Harnessing the power of sunlight to combat poverty, homelessness
In a collaborative effort to empower vulnerable people as part of Edmonton’s just and equitable transition to a green economy, Bissell Centre and Newo Global Energy completed a 25-kilowatt photovoltaic solar system on the roof of the Centre’s west building in March 2020.
Grants from Eco-City Edmonton and Energy Efficiency Alberta respectively allowed Newo and Bissell Centre to install the system and to train and hire workers from Bissell’s casual labour program to assist on the project.
“Eliminating poverty requires community participation – individuals, business, not-for-profit, government,” said Louise Traynor, interim COO of Bissell Centre. “The partnerships that made this project happen are an example of what can happen when we work across sectors to create opportunities.”
Bissell Centre is a social value agency that has been operating in Edmonton’s inner city since 1910. Bissell Centre helps people who are homeless find homes, provides emergency food and clothing, supports families by offering free childcare and family support services, enables employment and life skills training and empowers people to lead prosperous lives. bissellcentre.org
The system consists of 78 solar modules and is expected to generate 30,000 kWh of electrical energy per year, an estimated 18 per cent of Bissell Centre’s annual use. Savings on energy costs will be put directly into services that help people living in poverty or experiencing homelessness, and the system will prevent 22.6 tonnes of greenhouse gas emissions from being released each year.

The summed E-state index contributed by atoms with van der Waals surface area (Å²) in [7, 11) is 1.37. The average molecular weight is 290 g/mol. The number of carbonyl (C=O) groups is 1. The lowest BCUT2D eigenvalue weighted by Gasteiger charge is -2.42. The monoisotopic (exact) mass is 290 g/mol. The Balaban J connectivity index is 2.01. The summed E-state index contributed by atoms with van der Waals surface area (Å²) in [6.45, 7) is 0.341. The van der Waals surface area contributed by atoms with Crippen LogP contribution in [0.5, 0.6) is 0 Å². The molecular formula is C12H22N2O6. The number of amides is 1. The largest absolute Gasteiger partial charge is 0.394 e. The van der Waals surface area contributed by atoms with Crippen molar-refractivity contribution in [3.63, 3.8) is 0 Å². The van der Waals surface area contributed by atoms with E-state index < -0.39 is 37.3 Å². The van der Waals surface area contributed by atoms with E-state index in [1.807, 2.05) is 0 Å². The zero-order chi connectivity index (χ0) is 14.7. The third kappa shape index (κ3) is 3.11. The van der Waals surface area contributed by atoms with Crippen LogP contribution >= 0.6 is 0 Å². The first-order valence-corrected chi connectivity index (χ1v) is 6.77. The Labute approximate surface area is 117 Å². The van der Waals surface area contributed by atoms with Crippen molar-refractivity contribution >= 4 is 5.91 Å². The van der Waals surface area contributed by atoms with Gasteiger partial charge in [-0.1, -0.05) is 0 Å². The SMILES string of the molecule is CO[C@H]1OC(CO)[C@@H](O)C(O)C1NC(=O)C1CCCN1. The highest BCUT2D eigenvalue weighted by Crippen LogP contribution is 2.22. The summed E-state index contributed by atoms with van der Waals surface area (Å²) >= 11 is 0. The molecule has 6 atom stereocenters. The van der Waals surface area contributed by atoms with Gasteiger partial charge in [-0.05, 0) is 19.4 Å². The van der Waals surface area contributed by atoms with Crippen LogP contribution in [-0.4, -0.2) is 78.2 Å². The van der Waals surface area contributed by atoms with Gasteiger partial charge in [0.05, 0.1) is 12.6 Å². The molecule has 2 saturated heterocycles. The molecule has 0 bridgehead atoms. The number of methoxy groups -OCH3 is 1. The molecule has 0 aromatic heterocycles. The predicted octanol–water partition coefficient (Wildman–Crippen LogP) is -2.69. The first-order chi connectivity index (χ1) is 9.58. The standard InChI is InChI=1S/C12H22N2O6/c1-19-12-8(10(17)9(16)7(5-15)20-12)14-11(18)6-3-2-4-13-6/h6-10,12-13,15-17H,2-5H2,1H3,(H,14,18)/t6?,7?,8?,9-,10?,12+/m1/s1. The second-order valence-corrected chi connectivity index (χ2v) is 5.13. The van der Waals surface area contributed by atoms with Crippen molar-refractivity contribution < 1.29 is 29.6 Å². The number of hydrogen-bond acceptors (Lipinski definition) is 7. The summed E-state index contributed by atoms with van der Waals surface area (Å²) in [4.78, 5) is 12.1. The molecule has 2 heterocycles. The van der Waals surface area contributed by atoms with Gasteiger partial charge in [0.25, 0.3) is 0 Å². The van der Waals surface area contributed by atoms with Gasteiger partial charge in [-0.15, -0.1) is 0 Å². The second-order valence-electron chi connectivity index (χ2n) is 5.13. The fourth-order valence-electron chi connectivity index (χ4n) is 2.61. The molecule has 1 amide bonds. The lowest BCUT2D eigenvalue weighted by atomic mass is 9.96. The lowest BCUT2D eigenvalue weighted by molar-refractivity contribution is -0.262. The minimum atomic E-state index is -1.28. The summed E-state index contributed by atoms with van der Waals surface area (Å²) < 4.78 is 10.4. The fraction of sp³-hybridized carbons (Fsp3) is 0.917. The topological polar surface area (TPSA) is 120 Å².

The project is divided into two separate arrays: a permanent system (23 kW) and a smaller working array (two kW) that can be assembled and disassembled for training purposes — the first and only one of its kind in Alberta.
“This is the kind of ecosystem thinking that is needed to address both global and local challenges,” said Rajan Rathnavalu, founder and CEO of Newo Global Energy. “We have in this one project lasting benefits that will not only affect local carbon emissions, but also hopefully provide an employment pathway for some of Edmonton’s most vulnerable citizens.”
Twenty-eight Bissell Centre participants have gone through three week-long classroom training sessions; the third cohort was the first to work with the training array.
“I am so impressed with Bissell and Newo for offering us guys this training,” said training participant Vincent Markiewicz. “Joe Blow living on the street would never have access to this kind of training, or even know it exists.”